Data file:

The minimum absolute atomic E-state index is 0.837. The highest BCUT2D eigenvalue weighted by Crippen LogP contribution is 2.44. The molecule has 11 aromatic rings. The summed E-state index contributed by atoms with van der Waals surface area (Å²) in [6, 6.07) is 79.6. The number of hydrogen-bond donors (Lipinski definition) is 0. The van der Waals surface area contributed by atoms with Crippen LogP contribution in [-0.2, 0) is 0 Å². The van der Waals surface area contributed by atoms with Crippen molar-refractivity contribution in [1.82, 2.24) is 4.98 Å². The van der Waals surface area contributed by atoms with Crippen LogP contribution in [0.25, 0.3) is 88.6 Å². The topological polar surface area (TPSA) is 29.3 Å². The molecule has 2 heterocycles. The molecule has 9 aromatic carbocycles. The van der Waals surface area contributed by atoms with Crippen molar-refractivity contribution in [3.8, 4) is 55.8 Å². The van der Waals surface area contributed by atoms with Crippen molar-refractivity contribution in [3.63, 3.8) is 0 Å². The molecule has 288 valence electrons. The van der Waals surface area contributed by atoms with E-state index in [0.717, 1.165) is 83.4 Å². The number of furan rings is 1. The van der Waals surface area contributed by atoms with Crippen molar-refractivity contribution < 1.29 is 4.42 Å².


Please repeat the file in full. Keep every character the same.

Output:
The minimum absolute atomic E-state index is 0.837. The highest BCUT2D eigenvalue weighted by Crippen LogP contribution is 2.44. The molecule has 11 aromatic rings. The summed E-state index contributed by atoms with van der Waals surface area (Å²) in [6, 6.07) is 79.6. The number of hydrogen-bond donors (Lipinski definition) is 0. The van der Waals surface area contributed by atoms with Crippen LogP contribution in [-0.2, 0) is 0 Å². The van der Waals surface area contributed by atoms with Crippen molar-refractivity contribution in [1.82, 2.24) is 4.98 Å². The van der Waals surface area contributed by atoms with Crippen LogP contribution in [0.25, 0.3) is 88.6 Å². The topological polar surface area (TPSA) is 29.3 Å². The molecule has 2 heterocycles. The molecule has 9 aromatic carbocycles. The van der Waals surface area contributed by atoms with Crippen molar-refractivity contribution in [3.8, 4) is 55.8 Å². The van der Waals surface area contributed by atoms with Crippen molar-refractivity contribution in [3.63, 3.8) is 0 Å². The molecule has 288 valence electrons. The van der Waals surface area contributed by atoms with E-state index in [0.717, 1.165) is 83.4 Å². The number of furan rings is 1. The van der Waals surface area contributed by atoms with Crippen molar-refractivity contribution < 1.29 is 4.42 Å².